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On a separate thread I demonstrated my ignorance of memory types by asking about the best way to copy a file into "internal memory" and was advised that this was not a good idea and that it would be better to read the file into "RAM". I am now trying to understand how these two types of memory are related and how they can be used.

I understand that "internal memory is perceived to be the flash that is used to store APKs, ROM images, etc."

The specification for my HTC Hero says that there is "ROM: 512MB, RAM: 288MB" with no indication of how the RAM is subdivided.

On the phone the "Settings"->"SD & phone storage" page simply refers to "SD card" and "Internal phone storage" and for the latter just shows one amount for "Available space".

The Android Reference for Data Storage mentions "Internal Storage". This is a place where "you can save files". The page also mentions SQLite database files which I think can be stored in the "Internal storage". However, the page doesn't seem to offer any explanation of the sub-division of RAM between Internal Storage and another (presumably more dynamic) type.

Is there some kind of dynamic division of the total RAM (288MB on the Hero) into two sub-divisions which are usable in different ways? If so, where in the Android documentation is this explained?

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I understand that "internal memory is perceived to be the flash that is used to store APKs, ROM images, etc."

The specification for my HTC Hero says that there is "ROM: 512MB, RAM: 288MB" with no indication of how the RAM is subdivided.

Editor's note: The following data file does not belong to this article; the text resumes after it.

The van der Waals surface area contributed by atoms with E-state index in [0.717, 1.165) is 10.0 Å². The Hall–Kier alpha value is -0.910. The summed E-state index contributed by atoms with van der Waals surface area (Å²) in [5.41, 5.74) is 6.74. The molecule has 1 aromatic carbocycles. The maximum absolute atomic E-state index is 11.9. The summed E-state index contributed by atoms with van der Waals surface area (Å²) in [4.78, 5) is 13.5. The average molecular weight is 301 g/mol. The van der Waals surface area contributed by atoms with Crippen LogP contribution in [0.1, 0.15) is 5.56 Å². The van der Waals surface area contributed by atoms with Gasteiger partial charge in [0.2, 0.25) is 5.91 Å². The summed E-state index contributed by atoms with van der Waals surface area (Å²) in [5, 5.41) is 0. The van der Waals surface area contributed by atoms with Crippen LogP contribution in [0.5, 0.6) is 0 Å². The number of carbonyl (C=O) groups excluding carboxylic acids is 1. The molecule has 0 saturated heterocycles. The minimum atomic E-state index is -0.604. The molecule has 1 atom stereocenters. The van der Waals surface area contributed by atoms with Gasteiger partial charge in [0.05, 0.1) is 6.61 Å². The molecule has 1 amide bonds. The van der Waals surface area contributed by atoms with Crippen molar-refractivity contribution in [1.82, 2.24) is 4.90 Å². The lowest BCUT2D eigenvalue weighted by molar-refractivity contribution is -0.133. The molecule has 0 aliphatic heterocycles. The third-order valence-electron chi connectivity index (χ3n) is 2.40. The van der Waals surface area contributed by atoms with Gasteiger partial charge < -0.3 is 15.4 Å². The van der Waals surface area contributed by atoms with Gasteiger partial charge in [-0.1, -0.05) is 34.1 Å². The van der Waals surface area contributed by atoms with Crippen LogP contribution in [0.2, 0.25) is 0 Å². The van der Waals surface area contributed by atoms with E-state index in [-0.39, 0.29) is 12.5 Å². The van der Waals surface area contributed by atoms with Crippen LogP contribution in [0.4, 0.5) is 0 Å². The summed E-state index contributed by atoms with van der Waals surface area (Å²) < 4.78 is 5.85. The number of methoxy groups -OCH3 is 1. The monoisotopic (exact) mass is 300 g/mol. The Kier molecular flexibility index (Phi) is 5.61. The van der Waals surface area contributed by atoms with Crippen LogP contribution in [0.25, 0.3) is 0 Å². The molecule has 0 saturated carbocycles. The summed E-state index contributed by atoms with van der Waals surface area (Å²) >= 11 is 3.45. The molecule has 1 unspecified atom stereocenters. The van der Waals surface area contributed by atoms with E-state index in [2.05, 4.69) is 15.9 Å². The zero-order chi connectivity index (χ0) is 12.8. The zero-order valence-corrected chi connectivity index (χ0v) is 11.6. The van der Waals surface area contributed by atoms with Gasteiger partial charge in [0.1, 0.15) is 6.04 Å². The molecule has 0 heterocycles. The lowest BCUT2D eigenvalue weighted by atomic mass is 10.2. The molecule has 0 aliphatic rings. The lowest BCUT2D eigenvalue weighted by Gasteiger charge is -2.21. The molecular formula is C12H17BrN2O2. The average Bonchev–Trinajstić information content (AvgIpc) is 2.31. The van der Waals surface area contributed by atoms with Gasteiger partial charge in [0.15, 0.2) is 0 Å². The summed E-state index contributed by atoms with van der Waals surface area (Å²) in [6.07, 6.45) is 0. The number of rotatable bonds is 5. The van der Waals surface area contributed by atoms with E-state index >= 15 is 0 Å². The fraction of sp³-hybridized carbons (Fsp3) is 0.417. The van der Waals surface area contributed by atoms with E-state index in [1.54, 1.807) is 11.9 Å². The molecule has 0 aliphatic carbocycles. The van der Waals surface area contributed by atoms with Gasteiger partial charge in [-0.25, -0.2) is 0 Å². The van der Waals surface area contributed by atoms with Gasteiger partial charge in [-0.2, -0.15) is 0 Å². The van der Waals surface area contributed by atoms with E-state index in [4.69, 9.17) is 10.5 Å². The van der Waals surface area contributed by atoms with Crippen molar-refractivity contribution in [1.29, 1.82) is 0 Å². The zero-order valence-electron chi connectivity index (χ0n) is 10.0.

The RAM is not "subdivided" on any sort of permanent basis. RAM is used by running processes on an as-needed basis. The biggest thing for SDK apps to note is that there is an upper bound as to how much RAM a process can consume -- on your Hero, it should be 16MB.

On the phone the "Settings"->"SD & phone storage" page simply refers to "SD card" and "Internal phone storage" and for the latter just shows one amount for "Available space".

The "Internal phone storage" refers to the portion of on-board flash space set aside for APK files, databases, preferences, and other local files.

The page also mentions SQLite database files which I think can be stored in the "Internal storage".

Correct.

However, the page doesn't seem to offer any explanation of the sub-division of RAM between Internal Storage and another (presumably more dynamic) type.

RAM has nothing to do with internal storage.

Is there some kind of dynamic division of the total RAM (288MB on the Hero) into two sub-divisions which are usable in different ways?

No.


Let's step back a pace.

RAM is RAM is RAM. RAM on your phone is not significantly different than RAM on your desktop, your notebook, your netbook, etc. This construct has remained relatively stable in its use for the past few decades, particularly once we escaped from the mainframe. Running programs (OS and end-user apps) consume RAM, but only while they are running. And RAM gets wiped on a reboot, on phones as much as on your desktop.

Now, your average desktop, notebook, or netbook also has a hard drive for more permanent storage than RAM offers. There is no absolute term for the equivalent in Android -- I tend to use "on-board flash storage" for it, others call it "internal storage", though as you will see, the latter term is fraught with confusion. Just like a hard drive, on-board flash storage is used for the OS (a.k.a., firmware in Android), end-user programs (a.k.a., APK files in Android), and end-user data (a.k.a., databases, shared preferences, and other files stored where getFilesDir() is located).